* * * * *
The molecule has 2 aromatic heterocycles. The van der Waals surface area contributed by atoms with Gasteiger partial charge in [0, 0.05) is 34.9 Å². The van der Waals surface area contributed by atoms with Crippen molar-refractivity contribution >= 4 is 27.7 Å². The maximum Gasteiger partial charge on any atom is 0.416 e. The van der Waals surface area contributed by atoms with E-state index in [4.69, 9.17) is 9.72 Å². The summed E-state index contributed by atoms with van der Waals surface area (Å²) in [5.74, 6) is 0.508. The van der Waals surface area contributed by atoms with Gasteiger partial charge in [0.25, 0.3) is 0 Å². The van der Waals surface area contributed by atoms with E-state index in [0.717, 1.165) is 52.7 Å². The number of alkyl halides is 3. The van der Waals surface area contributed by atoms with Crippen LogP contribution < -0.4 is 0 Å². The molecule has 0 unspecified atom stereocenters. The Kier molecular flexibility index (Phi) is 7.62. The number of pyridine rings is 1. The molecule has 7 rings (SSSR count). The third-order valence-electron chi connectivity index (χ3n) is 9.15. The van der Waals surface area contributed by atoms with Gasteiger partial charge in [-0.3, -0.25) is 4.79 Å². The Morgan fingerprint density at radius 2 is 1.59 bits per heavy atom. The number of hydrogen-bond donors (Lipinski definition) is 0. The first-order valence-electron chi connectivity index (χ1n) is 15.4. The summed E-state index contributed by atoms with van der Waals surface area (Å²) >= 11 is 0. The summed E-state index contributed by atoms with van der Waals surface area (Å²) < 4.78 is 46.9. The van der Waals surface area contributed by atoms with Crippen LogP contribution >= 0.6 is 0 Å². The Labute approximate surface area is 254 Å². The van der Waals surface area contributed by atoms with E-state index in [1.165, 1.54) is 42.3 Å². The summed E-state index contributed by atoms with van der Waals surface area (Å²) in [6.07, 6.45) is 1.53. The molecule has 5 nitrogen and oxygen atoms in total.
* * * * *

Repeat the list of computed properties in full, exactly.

The molecule has 2 aromatic heterocycles. The van der Waals surface area contributed by atoms with Gasteiger partial charge in [0, 0.05) is 34.9 Å². The van der Waals surface area contributed by atoms with Crippen molar-refractivity contribution >= 4 is 27.7 Å². The maximum Gasteiger partial charge on any atom is 0.416 e. The van der Waals surface area contributed by atoms with E-state index in [4.69, 9.17) is 9.72 Å². The summed E-state index contributed by atoms with van der Waals surface area (Å²) in [5.74, 6) is 0.508. The van der Waals surface area contributed by atoms with Gasteiger partial charge in [0.25, 0.3) is 0 Å². The van der Waals surface area contributed by atoms with E-state index in [0.717, 1.165) is 52.7 Å². The number of alkyl halides is 3. The van der Waals surface area contributed by atoms with Crippen LogP contribution < -0.4 is 0 Å². The molecule has 0 unspecified atom stereocenters. The Kier molecular flexibility index (Phi) is 7.62. The number of pyridine rings is 1. The molecule has 7 rings (SSSR count). The third-order valence-electron chi connectivity index (χ3n) is 9.15. The van der Waals surface area contributed by atoms with Gasteiger partial charge in [-0.3, -0.25) is 4.79 Å². The Morgan fingerprint density at radius 2 is 1.59 bits per heavy atom. The number of hydrogen-bond donors (Lipinski definition) is 0. The first-order valence-electron chi connectivity index (χ1n) is 15.4. The summed E-state index contributed by atoms with van der Waals surface area (Å²) >= 11 is 0. The summed E-state index contributed by atoms with van der Waals surface area (Å²) < 4.78 is 46.9. The van der Waals surface area contributed by atoms with Crippen LogP contribution >= 0.6 is 0 Å². The Labute approximate surface area is 254 Å². The van der Waals surface area contributed by atoms with E-state index in [1.165, 1.54) is 42.3 Å². The summed E-state index contributed by atoms with van der Waals surface area (Å²) in [6.07, 6.45) is 1.53. The molecule has 5 nitrogen and oxygen atoms in total.